21. A syringe as claimed in claim 1, wherein the sealing means comprises an O-ring seal.
22. A syringe as claimed in claim 1, wherein the sealing means comprises engagement between the needle carrier and the housing.
23. A method of assembling a hypodermic syringe, comprising:
(a) mounting a needle to a needle carrier;
(b) positioning the needle carrier and needle through and in a housing such that the needle extends from the housing;
(c) forming a seal between the needle carrier and the housing during step (b); and
(d) mounting a sheath to the needle carrier over the needle before performing step (b).
24. A hypodermic syringe assembled according to the method of claim 23, wherein step (c) is effected by sealing means for defining the seal between the needle carrier and the housing.
25. A method of assembling a hypodermic syringe, comprising:
(a) mounting a needle to a needle carrier;
(b) mounting a sheath over said needle; and
(c) locating the needle carrier within a housing comprising first and second spaced apertures by inserting the needle carrier with the needle and the needle sheath mounted thereto through the first aperture and positioning the needle carrier such that the needle with the needle sheath thereon extends externally of the housing from said second aperture.
26. A hypodermic syringe assembled according to the method of claim 25 and further comprising sealing means for defining a seal between the needle carrier and the housing.
Description

This application is the U.S. national phase of International Patent Application No. PCT/GB99/03170, filed Sep. 22, 1999, which designated the U.S.

BACKGROUND OF THE INVENTION

This invention relates to hypodermic syringes.

In the often high pressure conditions of medical work, the accidental puncture or scratch with a needle, commonly known as a needlestick injury, and consequent risk of infection with, for example, HIV or hepatitis is becoming increasingly hazardous to the profession and potentially more costly to health authorities.

Detailed statistics of needlestick injuries are not generally published in the UK but in the USA such information is more readily available. In 1994 there were some 800,000 cases reported of which 16,000 involved infection with HIV. It is estimated that in the USA, these injuries cost, excluding legal or insurance expenses, $1.8 billion pa.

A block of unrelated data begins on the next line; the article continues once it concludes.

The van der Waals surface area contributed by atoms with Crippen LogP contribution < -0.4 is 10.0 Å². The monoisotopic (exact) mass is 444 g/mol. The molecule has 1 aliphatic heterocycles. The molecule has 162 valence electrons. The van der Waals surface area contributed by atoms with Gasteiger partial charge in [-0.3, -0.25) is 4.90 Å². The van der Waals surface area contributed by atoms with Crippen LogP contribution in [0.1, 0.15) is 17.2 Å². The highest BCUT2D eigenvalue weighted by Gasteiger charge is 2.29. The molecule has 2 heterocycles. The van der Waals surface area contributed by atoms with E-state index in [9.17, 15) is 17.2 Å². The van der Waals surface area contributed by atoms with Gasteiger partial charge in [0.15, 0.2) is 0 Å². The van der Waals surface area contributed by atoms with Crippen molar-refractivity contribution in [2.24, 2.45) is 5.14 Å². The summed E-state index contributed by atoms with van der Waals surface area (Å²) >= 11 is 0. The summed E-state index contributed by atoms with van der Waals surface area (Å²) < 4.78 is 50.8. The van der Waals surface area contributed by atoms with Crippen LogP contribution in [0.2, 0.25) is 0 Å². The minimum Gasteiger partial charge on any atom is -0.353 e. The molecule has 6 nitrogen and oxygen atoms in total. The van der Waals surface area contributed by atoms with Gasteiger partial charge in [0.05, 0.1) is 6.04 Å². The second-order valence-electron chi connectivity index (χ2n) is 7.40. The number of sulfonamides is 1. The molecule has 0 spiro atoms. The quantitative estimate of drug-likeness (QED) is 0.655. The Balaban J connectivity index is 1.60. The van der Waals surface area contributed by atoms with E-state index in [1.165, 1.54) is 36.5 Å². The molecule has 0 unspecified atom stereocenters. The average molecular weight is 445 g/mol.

The requirements for a syringe that will prevent needlestick injuries were analysed and listed as follows:

1. Reliability and ease of use.

2. Automatic and complete retraction of the needle after injection.

3. The capability to retract a needle bent intentionally or accidentally.

4. Re-exposure of the needle is impossible.

5. Suitable for production in larger sizes with an offset needle.

6. Supplied with needle fitted and sheathed.

7. Suitable for supply charged with an injectant.

8. Prevention of accidental needle retraction.

9. Low production costs.

10. Firm and compact for safe disposal.

The urgent need to address this problem has been widely acknowledged and many relevant designs tabled. One such design is known from U.S. Pat. No. 5,211,628 and this document discloses a hypodermic syringe including a housing, a plunger, a needle carrier with a needle mounted thereto positionable during assembly of the syringe within the housing with the needle extending therefrom, a sheath mounted to the needle carrier and surrounding the needle, and stored energy means, the plunger and stored energy means being configured such that when the syringe is used and the plunger reaches the needle carrier, it becomes attached thereto and the stored energy in the stored energy means is released to retract the needle carrier and the needle into the housing.

Similar hypodermic syringes having means for retracting the needle into the plunger after use are known from U.S. Pat. No. 5,324,265, EP-A-0505330 and WO91/03269A.

It is also known from U.S. Pat. No. 5,211,628 to provide a method of assembling a hypodermic syringe that includes the steps of mounting a needle to the needle carrier and positioning the needle carrier in the housing such that the needle extends therefrom.

SUMMARY OF THE INVENTION

A hypodermic syringe according to the present invention is provided with a housing configured such that a needle carrier with the needle mounted thereto is positionable during assembly of the syringe within the housing with the needle pre-sheathed.

In a preferred embodiment, the plunger comprises a casing and a piston located and movable within the casing.

Preferably, the stored energy means is a spring co-operating between the piston and the casing and has a releasable retaining means to release stored energy within the spring.

A method of assembling a hypodermic syringe according to the present invention includes the step of mounting a sheath to the needle carrier over the needle before positioning the needle carrier in the housing.

BRIEF DESCRIPTION OF THE DRAWINGS

Embodiments of the invention will now be described, by way of example only and with reference to the accompanying drawings, in which:

FIG. 1 illustrates a cross-section side elevation of a syringe according to the invention with the plunger about to engage the needle carrier;

FIG. 1A is an enlarged view of a portion of FIG. 1;

FIG. 2 illustrates the syringe shown in FIG. 1 after retraction of the needle carrier;

FIG. 3 illustrates a second embodiment of the syringe according to the invention in which the plunger is about to engage the needle carrier;

FIG. 4 illustrates a third embodiment of the syringe in which the plunger is about to engage the needle carrier;

FIG. 5 illustrates a fourth embodiment of the syringe in which the plunger is about to engage the needle carrier;

FIG. 6 illustrates a fifth embodiment of the syringe in which the plunger is about to engage the needle carrier;

FIG. 7 illustrates a sixth embodiment of the syringe having a needle offset from the longitudinal axis of the syringe and in which the plunger is about to engage the needle carrier;

FIG. 8 illustrates a plunger stop for attachment to an exposed length of the plunger; and

FIG. 9 illustrates an anti-drip cap for attachment to the syringe nose.

The principal components referred to in the following description are:

Reference No. Component Title
1. Housing
2. Plunger
3. Piston
4. Spring
5. O seal (piston)
6. Retaining ring